German Chancellor Angela Merkel arrived in Israel on Sunday for her last visit to the country while in office. The Israeli government will take the unusual step of dedicating its weekly meeting to bidding farewell to Merkel and celebrating the cooperation between the two countries during her term.
Prime Minister Naftali Bennett has cleared most of his schedule – testimony to the importance with which Israel views the visit – and he is expected to accompany the chancellor on a host of events throughout the day.
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Merkel is expected to keep serving as chancellor until a new coalition is formed, which could take many weeks. A diplomatic source estimates that she will continue to hold a senior and influential position in the international arena even after retirement and therefore Israel has an interest in maintaining a close relationship with her and keeping her up to date on various issues.
Bennett plans to discuss the Iranian threat, the importance of maintaining Israel’s strength and Israeli-German relations. Under Merkel, Germany was one of the leaders who signed the nuclear agreement with Iran, which was opposed by Israel.
Sources familiar with the ongoing efforts to bring Iran back to the deal told Haaretz that Germany is still determined to lead the new Iranian administration along a diplomatic path, starting with re-signing the agreement. These sources say that Germany, although cognizant of the economic benefits of relations with Iran, oppose any easing of the sanctions against Iran before it returns to the original deal.
Merkel is considered Israel’s greatest friend in Europe, and Israel estimates that her successor will not display the same passion and commitment that characterized her lengthy reign.
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The chancellor initiated frequent meetings between the two governments in Jerusalem and Berlin, leading to tighter cooperation between the countries. When she came to Israel in 2008, she spoke at the Knesset to mark the 60th anniversary of the founding of Israel. This was the first time a German leader had expressed such deep commitment to Israel’s security.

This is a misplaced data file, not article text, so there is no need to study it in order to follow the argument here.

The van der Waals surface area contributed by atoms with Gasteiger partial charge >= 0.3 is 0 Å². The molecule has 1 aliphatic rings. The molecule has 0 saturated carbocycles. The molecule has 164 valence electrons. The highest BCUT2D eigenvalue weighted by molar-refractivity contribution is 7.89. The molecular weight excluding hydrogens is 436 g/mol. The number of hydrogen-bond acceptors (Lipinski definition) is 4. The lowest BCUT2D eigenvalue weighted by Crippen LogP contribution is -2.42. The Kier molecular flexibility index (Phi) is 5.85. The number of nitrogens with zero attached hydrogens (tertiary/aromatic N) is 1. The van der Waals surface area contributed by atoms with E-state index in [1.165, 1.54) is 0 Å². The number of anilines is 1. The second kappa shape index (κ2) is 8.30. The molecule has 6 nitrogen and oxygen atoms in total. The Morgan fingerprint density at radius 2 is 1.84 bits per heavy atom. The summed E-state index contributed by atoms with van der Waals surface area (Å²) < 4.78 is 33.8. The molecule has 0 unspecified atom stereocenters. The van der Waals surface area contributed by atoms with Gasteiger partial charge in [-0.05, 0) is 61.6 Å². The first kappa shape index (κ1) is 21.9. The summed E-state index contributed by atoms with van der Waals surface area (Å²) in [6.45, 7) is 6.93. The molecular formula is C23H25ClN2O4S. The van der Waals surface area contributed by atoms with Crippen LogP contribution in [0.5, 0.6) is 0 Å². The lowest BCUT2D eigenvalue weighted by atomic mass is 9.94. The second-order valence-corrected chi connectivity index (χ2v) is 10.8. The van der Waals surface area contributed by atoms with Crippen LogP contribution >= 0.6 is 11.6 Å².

“Israel’s security, to me, is unambiguous and not up for debate,” she said at the time, adding: “This must not be hollow when put to the test. Germany will never leave Israel on its own and will always be on her side.” Nor was this mere lip service. Merkel pushed for the sale of submarines and missile ships to Israel, despite political criticism.
Throughout the years Germany was involved in covert talks to release Israeli POW and MIA soldiers. The air forces of both countries are scheduled to hold a joint exercise soon, with the commander of the German Air Force scheduled to visit Israel.
This is Merkel’s seventh visit to Israel in over 16 years in office. She will not meet with opposition leader Benjamin Netanyahu, a sign of the strained relations between the two over the years.
Merkel’s visit was supposed to take place in August, but was postponed due to the need to complete the evacuation of German forces from Afghanistan.